We begged Reese Witherspoon to address the elephant in the room regarding the alleged mistreatment of her Water for Elephants animal costar, Tai, while accepting her Generation Award at the MTV Movie Awards earlier this month, but instead she had to go and run her mouth on Young Hollywood gettin' naked to get famous.
So, surprise, surprise, the issue is still at the forefront of animal-lovers' minds, and yesterday the animal activist organization Animal Defenders International (ADI) filed a lawsuit, along with a few civilians, against Tai's trainers at Have Trunk Will Travel.
So what exactly does the lawsuit claim about how our favorite Water for Elephants costar learned to do circus tricks in her scene-stealing role as Reese and Robert Pattinson's beloved Rosie?
"The suit is about assurances given to the public that the elephant Tai was trained with kindness for her role in Water for Elephants," reads a press release from Animal Defenders International. "Video footage released by ADI showed Tai and other elephants being electric shocked with a stun gun and jabbed and hit will bull hooks during her training for the same types of tricks seen in the movie, at the Perris, CA ranch of Have Trunk Will Travel."
And although reps for Have Trunk Will Travel have stated that the training facility "does not condone using electrical devices to discipline and control elephants except in situations where elephant or human safety is at risk," a home video was leaked that seemed to show Tai being given electric shocks and being beaten to get her to perform tricks.
Since California law dictates that animal abuse lawsuits need to be brought to attention within a year of the alleged mistreatment, unfortunately, no one depicted in the incriminating 2005 footage could be found criminally responsible for their actions.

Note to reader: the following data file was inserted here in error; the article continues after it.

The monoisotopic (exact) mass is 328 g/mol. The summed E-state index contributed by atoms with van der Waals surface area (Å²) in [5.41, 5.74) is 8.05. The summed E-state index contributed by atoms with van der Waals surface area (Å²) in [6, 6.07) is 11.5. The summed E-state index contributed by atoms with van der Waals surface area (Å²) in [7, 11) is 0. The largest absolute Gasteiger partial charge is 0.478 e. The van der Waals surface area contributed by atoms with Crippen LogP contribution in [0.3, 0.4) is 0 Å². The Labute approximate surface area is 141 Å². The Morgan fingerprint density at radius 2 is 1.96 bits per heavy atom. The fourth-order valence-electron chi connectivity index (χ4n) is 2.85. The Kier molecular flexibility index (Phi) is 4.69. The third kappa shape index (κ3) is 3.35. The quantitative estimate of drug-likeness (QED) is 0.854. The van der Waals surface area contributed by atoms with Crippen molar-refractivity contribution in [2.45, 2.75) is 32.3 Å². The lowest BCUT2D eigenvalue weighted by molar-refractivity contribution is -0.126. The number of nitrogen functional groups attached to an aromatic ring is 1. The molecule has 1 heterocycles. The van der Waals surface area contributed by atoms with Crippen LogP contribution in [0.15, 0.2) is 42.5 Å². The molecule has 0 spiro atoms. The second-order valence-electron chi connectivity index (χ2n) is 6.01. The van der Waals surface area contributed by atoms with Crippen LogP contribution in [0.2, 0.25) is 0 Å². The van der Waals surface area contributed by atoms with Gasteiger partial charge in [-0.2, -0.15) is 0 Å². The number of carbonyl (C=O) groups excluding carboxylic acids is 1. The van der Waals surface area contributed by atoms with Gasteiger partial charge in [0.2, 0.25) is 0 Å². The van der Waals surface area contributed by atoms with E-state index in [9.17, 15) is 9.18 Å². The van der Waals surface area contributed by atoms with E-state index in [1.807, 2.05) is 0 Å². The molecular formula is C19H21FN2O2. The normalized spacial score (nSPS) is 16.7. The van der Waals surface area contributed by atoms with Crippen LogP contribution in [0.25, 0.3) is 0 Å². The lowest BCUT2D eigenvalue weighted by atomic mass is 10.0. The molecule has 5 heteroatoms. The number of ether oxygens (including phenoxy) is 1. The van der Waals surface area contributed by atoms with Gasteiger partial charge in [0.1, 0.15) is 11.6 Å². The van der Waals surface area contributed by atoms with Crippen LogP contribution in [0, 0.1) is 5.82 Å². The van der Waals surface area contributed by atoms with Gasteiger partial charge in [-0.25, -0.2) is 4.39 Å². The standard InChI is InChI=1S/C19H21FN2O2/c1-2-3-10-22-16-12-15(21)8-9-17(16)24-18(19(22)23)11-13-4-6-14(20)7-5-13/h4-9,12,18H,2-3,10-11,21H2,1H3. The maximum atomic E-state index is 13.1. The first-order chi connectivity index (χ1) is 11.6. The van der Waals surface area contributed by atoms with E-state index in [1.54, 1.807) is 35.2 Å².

Instead, ADI is claiming that Have Trunk Will Travel "defrauded" and "duped" the public by luring them into the false sense of security that Tai had been treated kindly during her training for the film.
Another organization, the Animal Legal Defense Fund, has also jumped on the save-the-elephants bandwagon. Last Thursday, it announced that it is offering a $10,000 reward for any leads regarding elephant abuse during production of a film or TV program.
Executive director for ALDF, Stephen Wells, commented: "The glamour of the big screen and television productions belies the suffering of elephants forced to perform on Hollywood sets. Elephants are wild animals, not actors, and the barbaric techniques routinely used to force elephants to learn tricks can qualify as abuse under California law."
But now that Tai's career has skyrocketed, this elephant ain't slowing down! Tai can be seen next in Zookeeper with Kevin James, which is set to be released next week.
Let's just hope that Kevin is as sweet to his animal costars as R.Pattz is.